Jamaica Gleaner / The Jamaican Government has had little success in divesting the assets held by the Cocoa Industry Board (CIB), but is making another try after the deal with Michael Lee-Chin collapsed.
Cocoa growers are demanding that whatever proceeds come from the sale should not go to the Treasury, but pumped back into the sector or otherwise distributed to farmers.
That proposal is not catching fire with agriculture officials, who say there is hardly likely to be any surplus remaining from the sale proceeds once the Cocoa Board’s debts are paid off.
Roger Turner of Tulloch Farms in St Catherine and former chairman of the Cocoa Industry Board, insists growers are entitled to the proceeds on the basis that the fermentaries and properties controlled by the commodity board were purchased from the proceeds of bean sales by the CIB on behalf of growers.
“It must not be the intention of the divestment process to reverse gains … . It was not the intention of forming the CIB to invest in fermentaries in order to sell them and give the proceeds to the Government’s Consolidated Fund,” the grower charged.
Turner said the fermentaries in Clarendon and Hanover, nurseries at Sunning Hill, Osbourne, Spring Valley and Water Valley, and cocoa plots at Richmond, Haughton Court and Morgan’s Valley, plus investments in 17 properties – some of which have since been sold were funded from bean sales revenues over time.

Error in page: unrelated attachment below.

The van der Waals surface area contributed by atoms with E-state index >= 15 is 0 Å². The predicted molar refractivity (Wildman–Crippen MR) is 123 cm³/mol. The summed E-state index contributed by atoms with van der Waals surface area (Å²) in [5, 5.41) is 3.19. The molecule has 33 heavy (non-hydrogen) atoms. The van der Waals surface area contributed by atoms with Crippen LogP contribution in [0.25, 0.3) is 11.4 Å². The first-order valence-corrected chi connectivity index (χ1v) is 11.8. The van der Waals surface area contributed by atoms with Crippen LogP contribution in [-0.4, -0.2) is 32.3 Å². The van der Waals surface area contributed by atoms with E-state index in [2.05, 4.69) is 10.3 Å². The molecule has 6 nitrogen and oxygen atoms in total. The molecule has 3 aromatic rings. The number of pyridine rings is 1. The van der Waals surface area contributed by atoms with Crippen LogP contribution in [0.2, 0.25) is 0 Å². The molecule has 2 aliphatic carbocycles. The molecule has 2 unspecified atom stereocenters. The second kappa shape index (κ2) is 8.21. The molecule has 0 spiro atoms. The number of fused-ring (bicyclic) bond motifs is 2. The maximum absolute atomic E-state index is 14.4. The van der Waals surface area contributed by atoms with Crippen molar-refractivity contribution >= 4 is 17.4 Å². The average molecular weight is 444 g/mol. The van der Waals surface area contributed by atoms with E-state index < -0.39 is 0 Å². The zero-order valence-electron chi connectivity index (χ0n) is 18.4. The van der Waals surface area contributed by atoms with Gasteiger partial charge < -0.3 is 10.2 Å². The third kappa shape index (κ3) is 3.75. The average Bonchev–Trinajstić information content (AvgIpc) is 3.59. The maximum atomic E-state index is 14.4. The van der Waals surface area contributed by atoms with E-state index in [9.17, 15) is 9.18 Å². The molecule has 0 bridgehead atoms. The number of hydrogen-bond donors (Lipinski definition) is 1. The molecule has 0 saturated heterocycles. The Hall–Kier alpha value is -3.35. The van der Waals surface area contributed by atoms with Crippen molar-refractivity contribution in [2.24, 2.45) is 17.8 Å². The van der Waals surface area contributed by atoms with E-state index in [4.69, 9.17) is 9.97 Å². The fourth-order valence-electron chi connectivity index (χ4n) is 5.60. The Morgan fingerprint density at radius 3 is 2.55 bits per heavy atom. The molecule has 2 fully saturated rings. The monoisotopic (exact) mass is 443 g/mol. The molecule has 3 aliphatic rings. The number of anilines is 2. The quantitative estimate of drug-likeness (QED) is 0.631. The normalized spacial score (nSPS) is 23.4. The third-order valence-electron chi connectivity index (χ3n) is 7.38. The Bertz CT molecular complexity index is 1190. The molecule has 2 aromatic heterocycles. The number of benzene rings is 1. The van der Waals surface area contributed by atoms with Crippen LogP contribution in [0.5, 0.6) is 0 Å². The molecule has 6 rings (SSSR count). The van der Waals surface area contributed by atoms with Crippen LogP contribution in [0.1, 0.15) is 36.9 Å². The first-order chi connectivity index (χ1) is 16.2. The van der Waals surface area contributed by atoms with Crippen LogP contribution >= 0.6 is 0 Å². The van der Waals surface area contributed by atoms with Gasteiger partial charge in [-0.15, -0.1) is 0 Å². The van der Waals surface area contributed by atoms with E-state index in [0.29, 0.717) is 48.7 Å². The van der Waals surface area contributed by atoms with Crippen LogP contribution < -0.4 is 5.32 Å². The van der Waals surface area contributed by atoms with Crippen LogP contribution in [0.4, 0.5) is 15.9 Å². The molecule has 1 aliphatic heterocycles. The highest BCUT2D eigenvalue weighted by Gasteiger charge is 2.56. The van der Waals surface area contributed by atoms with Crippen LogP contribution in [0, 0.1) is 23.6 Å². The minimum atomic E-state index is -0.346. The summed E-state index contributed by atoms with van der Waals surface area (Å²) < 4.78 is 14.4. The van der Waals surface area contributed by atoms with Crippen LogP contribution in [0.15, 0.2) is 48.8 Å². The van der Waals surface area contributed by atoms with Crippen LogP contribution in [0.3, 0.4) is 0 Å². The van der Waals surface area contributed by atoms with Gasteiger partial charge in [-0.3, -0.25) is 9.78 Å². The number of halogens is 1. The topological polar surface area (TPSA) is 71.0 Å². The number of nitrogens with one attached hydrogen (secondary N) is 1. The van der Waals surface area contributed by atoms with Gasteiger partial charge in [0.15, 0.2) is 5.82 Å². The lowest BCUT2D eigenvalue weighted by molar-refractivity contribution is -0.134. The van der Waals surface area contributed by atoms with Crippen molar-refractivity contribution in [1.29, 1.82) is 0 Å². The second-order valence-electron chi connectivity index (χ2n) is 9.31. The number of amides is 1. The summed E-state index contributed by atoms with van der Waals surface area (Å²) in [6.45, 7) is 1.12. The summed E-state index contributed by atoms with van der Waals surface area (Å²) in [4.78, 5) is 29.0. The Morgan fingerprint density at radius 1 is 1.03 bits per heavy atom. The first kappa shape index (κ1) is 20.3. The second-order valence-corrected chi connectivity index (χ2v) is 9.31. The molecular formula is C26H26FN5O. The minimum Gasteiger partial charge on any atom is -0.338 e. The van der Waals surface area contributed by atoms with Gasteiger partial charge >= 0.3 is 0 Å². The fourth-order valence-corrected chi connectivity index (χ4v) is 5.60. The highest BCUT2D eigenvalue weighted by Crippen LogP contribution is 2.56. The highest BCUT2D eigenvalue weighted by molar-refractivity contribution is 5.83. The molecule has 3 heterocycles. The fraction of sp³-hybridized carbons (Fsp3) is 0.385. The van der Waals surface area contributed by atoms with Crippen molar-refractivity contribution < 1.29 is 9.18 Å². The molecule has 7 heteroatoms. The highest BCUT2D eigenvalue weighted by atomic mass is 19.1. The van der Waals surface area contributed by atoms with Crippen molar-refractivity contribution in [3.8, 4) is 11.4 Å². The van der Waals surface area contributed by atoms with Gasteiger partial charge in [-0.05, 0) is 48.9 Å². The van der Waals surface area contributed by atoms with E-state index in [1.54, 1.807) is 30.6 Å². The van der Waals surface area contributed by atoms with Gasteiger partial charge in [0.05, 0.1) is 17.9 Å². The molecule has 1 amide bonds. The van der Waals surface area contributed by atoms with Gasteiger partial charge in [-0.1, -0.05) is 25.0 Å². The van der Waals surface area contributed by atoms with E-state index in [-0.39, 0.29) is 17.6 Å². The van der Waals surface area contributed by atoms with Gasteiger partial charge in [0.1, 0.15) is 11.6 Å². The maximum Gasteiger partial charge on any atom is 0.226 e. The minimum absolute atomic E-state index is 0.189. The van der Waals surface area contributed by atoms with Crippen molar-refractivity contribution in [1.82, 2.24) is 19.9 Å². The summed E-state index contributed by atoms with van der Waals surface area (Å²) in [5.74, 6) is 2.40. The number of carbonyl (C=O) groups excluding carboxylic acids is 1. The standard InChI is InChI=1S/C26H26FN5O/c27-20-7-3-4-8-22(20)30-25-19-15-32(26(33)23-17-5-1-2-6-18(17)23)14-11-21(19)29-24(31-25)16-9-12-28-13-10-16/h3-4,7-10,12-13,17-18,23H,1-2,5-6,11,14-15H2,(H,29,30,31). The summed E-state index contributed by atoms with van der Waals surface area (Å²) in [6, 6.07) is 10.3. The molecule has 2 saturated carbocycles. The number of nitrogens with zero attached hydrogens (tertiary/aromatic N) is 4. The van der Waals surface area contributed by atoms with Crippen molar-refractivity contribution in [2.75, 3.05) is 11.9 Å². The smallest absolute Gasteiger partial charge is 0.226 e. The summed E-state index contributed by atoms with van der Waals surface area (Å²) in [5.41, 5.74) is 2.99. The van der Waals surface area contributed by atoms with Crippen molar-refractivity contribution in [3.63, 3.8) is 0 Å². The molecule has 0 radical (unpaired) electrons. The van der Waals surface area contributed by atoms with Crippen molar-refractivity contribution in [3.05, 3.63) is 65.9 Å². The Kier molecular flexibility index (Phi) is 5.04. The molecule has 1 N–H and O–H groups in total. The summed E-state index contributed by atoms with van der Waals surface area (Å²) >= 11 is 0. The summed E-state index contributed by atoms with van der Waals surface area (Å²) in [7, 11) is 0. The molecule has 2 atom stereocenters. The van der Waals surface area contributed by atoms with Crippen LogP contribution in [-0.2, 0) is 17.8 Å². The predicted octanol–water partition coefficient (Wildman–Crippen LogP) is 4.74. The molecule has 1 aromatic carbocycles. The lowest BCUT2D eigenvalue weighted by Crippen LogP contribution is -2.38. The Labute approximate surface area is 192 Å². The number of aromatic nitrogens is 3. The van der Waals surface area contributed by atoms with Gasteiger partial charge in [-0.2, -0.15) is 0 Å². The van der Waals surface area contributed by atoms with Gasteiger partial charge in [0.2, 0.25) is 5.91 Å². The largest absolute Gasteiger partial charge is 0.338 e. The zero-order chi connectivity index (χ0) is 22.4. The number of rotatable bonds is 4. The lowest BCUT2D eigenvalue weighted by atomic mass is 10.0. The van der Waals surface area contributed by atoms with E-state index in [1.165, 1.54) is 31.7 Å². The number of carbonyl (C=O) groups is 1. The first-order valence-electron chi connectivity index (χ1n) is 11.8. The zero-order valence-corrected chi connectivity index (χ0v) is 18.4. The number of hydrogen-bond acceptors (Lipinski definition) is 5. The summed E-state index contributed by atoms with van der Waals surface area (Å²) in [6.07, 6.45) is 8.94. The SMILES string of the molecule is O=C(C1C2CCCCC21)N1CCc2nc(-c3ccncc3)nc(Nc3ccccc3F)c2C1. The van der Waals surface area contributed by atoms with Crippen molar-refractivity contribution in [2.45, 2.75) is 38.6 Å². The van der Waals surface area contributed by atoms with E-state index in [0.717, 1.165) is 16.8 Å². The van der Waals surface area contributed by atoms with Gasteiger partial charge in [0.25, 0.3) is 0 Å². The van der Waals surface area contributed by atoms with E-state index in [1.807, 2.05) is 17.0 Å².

Payment structure not satisfactory
He argues that the payment structure operated by the Cocoa Board effectively treated farmers as owners, and that bean revenue was often used to offset CIB losses.
“For all intents and purposes, in this transaction, the farmers are being treated as shareholders, receiving dividends – their shares being based on the number of boxes supplied during the year,” Turner said.
He also noted that the Jamaica Agricultural Society (JAS) was once owner of 60,000 shares in Richmond Farm. JAS President Norman Grant, when asked to confirm the information, said he would be researching it to determine its veracity.
In 2014, the Development Bank of Jamaica (DBJ) struck a preliminary agreement with Lee-Chin controlled Wallenford Limited for the disposal of Cocoa Board’s idle processing plants and other assets. Negotiations broke down, however, and the Ministry of Industry, Commerce, Agriculture and Fisheries (MICAF) announced in March that Wallenford had withdrawn from the talks. The parties have not disclosed what derailed the negotiations.
On Wednesday of this week, DBJ confirmed that the fermentaries in Richmond, St Mary, and Morgan’s Valley, Clarendon, were still on the divestment list, alongside Montrose Farm in St Mary and a property in Haughton Court, Hanover.
The JAS president is siding with cocoa growers, saying that the sale proceeds should be pumped into the sector more precisely, in replanting and research and development to exploit niche markets.
“I think it is also very important to look at a modern processing facility driven by private sector and farmers the JAS would explore the opportunity to be a part of that,” said Grant.